Turns out, certain styles of men's underwear may inhibit production of sperm.
According to new research led by Harvard TH Chan School of Public Health, men who most frequently wore boxers had significantly higher sperm concentrations and total sperm counts when compared with men who did not usually wear boxers.
Lead author, Lidia Minguez-Alarcon, said, "These results point to a relatively easy change that men can make when they and their partners are seeking to become pregnant."
For this study, researchers collected information and semen samples from 656 men who were part of couples that were seeking treatment at a fertility centre.
The men, who were between the ages of 32 and 39, completed a survey that included questions about the style of underwear they wore in the previous three months. Options included boxers, jockeys, bikini, briefs, and other.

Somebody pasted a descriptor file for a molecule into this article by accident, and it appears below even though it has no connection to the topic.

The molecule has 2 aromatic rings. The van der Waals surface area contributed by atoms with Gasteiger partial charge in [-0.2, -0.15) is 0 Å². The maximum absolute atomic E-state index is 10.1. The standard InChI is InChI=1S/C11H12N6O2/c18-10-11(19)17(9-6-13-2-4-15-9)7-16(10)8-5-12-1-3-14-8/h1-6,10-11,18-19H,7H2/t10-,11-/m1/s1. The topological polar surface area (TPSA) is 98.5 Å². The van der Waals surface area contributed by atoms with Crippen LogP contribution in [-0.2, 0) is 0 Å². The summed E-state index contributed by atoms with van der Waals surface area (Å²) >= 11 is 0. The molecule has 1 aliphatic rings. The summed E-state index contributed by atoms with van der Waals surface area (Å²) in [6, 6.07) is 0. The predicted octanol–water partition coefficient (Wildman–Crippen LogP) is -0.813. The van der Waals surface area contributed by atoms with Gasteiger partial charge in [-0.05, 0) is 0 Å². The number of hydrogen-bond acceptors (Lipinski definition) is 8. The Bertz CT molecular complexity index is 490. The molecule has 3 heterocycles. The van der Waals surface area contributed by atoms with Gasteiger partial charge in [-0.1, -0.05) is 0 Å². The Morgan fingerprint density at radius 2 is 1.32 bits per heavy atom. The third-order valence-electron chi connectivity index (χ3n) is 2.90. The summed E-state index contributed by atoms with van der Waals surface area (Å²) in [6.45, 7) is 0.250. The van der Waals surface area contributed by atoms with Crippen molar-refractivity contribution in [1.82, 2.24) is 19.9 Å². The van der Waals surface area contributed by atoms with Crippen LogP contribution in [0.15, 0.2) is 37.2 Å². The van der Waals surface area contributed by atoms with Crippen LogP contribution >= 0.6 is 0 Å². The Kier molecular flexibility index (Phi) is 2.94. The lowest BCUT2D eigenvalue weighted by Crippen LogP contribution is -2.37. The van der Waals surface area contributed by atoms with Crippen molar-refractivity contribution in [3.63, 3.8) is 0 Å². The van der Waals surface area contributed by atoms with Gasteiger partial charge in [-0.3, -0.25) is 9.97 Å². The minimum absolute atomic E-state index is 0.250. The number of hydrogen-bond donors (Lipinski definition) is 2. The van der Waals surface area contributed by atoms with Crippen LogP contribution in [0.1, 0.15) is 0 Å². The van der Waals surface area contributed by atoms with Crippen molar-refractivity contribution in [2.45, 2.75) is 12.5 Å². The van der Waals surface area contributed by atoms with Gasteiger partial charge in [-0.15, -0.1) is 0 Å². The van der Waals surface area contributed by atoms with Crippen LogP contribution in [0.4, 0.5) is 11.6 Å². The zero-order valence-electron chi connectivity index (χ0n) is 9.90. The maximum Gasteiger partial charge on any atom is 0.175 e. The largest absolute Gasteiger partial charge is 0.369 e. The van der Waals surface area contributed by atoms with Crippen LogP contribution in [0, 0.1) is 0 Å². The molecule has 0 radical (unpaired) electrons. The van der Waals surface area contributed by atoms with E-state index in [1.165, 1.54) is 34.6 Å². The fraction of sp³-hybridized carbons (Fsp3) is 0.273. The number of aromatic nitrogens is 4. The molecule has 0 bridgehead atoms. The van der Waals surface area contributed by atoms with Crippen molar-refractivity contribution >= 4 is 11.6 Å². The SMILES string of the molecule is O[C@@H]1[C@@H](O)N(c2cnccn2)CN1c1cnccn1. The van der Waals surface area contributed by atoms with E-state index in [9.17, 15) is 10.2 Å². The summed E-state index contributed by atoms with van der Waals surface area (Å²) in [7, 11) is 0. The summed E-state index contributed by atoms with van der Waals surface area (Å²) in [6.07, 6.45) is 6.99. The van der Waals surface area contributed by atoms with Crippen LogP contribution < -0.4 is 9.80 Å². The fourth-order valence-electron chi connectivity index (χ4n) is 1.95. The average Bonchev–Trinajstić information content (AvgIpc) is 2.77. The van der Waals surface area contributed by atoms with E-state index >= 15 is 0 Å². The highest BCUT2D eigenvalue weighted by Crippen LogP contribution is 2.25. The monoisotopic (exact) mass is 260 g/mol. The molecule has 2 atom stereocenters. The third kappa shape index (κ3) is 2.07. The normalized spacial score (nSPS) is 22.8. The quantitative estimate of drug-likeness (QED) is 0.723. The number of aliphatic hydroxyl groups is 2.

Men who wore boxers also had higher percentages of motile sperm or sperm that are capable of moving through the female reproductive system and fertilizing an egg. The most significant difference in sperm concentration was seen between men who wore boxers and men who wore jockeys and briefs.
In addition, analysis of blood samples collected from 304 of the study participants showed that men who wore boxers had 14 percent lower levels of follicle stimulating hormone (FSH) compared with men who didn't wear boxers.
FSH is known to play an important role in male fertility and is associated with sperm production.
The simultaneous presence of lower sperm counts and higher FSH among men wearing tight-fitting underwear suggests the presence of a compensatory mechanism. In that, the decreased sperm production among men in tighter underwear signals the brain to boost production of hormones that stimulate the activity of the gonads to try to increase sperm production.
The full findings are present in the journal--Human Reproduction.